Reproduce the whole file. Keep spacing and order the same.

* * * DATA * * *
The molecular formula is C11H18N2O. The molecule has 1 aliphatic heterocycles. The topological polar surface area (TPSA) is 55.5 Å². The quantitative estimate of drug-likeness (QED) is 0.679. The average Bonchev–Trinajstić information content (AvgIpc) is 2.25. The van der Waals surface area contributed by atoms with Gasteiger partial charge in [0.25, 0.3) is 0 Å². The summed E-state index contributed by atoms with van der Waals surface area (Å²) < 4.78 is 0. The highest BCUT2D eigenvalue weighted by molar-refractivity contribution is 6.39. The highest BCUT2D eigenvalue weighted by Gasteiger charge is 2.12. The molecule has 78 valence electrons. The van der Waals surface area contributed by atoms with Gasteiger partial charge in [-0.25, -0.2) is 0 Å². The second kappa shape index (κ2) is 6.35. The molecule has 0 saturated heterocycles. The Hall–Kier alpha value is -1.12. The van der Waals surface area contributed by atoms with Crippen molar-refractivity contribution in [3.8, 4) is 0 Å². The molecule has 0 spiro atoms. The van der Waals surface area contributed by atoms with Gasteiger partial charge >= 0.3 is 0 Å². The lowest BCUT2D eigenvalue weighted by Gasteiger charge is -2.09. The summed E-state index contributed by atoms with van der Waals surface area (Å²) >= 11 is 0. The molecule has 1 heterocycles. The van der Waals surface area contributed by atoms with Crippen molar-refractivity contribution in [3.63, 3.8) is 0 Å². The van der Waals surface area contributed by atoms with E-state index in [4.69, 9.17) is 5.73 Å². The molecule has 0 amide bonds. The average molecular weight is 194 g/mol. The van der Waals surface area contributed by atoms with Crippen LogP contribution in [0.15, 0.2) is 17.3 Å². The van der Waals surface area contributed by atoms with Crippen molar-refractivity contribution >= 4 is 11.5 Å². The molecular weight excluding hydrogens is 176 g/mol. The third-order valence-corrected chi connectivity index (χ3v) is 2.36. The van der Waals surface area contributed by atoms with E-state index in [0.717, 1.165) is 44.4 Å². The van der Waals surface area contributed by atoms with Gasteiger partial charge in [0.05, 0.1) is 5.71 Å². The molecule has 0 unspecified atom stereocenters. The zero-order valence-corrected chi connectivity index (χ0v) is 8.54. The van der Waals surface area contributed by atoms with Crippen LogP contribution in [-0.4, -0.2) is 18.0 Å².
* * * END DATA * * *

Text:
The molecular formula is C11H18N2O. The molecule has 1 aliphatic heterocycles. The topological polar surface area (TPSA) is 55.5 Å². The quantitative estimate of drug-likeness (QED) is 0.679. The average Bonchev–Trinajstić information content (AvgIpc) is 2.25. The van der Waals surface area contributed by atoms with Gasteiger partial charge in [0.25, 0.3) is 0 Å². The summed E-state index contributed by atoms with van der Waals surface area (Å²) < 4.78 is 0. The highest BCUT2D eigenvalue weighted by molar-refractivity contribution is 6.39. The highest BCUT2D eigenvalue weighted by Gasteiger charge is 2.12. The molecule has 78 valence electrons. The van der Waals surface area contributed by atoms with Gasteiger partial charge in [-0.25, -0.2) is 0 Å². The second kappa shape index (κ2) is 6.35. The molecule has 0 saturated heterocycles. The Hall–Kier alpha value is -1.12. The van der Waals surface area contributed by atoms with Crippen molar-refractivity contribution in [3.8, 4) is 0 Å². The molecule has 0 spiro atoms. The van der Waals surface area contributed by atoms with Gasteiger partial charge >= 0.3 is 0 Å². The lowest BCUT2D eigenvalue weighted by Gasteiger charge is -2.09. The summed E-state index contributed by atoms with van der Waals surface area (Å²) >= 11 is 0. The molecule has 1 heterocycles. The van der Waals surface area contributed by atoms with Crippen molar-refractivity contribution in [3.63, 3.8) is 0 Å². The van der Waals surface area contributed by atoms with E-state index in [4.69, 9.17) is 5.73 Å². The molecule has 0 amide bonds. The average molecular weight is 194 g/mol. The van der Waals surface area contributed by atoms with Crippen LogP contribution in [0.15, 0.2) is 17.3 Å². The van der Waals surface area contributed by atoms with Crippen molar-refractivity contribution >= 4 is 11.5 Å². The molecular weight excluding hydrogens is 176 g/mol. The third-order valence-corrected chi connectivity index (χ3v) is 2.36. The van der Waals surface area contributed by atoms with E-state index in [0.717, 1.165) is 44.4 Å². The van der Waals surface area contributed by atoms with Gasteiger partial charge in [0.05, 0.1) is 5.71 Å². The molecule has 0 unspecified atom stereocenters. The zero-order valence-corrected chi connectivity index (χ0v) is 8.54. The van der Waals surface area contributed by atoms with Crippen LogP contribution in [-0.4, -0.2) is 18.0 Å².